Why we measure ApoB

Lanby Team

What is ApoB?

With 25% of deaths being attributed to cardiovascular health in the US, and 80% of heart health issues being preventable, it's critical to take a closer look at this artery-clogging, plaque-building protein.

ApoB (apolipoprotein B) comes in two forms, one produced in the intestines, the other in the liver. Both have a negative impact on our arteries. ApoB is found in our LDL (low-density lipoprotein), which accounts for most of the "bad kind" of cholesterol. (You'll also find it in other non-HDL lipoproteins, VLDL and IDL).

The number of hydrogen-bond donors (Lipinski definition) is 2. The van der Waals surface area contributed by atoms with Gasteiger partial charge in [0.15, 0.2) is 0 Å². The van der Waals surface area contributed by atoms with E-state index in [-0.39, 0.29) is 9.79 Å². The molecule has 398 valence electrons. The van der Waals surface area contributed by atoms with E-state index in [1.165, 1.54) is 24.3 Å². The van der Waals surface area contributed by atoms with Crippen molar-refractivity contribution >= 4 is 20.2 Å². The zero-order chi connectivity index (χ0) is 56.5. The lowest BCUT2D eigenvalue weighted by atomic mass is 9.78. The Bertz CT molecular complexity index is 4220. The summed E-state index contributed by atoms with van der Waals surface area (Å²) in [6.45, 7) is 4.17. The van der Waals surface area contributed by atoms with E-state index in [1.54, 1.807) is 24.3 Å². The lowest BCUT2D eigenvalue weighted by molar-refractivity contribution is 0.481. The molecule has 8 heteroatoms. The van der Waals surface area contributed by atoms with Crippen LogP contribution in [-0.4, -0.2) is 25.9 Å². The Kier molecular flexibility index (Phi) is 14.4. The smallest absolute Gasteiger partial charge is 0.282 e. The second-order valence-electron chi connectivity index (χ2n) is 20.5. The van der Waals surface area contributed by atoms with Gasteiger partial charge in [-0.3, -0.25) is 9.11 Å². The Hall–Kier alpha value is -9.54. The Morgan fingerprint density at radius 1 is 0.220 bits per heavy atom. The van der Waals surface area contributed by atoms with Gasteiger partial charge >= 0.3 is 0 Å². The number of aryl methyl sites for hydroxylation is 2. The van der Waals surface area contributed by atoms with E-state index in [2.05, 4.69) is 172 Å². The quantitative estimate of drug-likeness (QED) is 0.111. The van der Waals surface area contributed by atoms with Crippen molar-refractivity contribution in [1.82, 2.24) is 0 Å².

Why measure it?

With that in mind, research has shown that ApoB can actually be a better predictor of cardiovascular health than LDL cholesterol (which makes sense, because you're going straight to the source).

Though not yet widely standardized, at The Lanby, we include an ApoB test in a large portion of our lab panels. We optimally like to see an ApoB level of <90 mg/dL.

How can you lower it?

You guessed it: better diet, better lifestyle habits. Dietary action items to improve heart health include: 

  • Eat fewer trans and saturated fats
  • Swap animal proteins for vegetable proteins (i.e., organic soy)
  • Increase intake of fiber-rich foods
  • Reduce intake of refined sugars (particularly fructose) and grains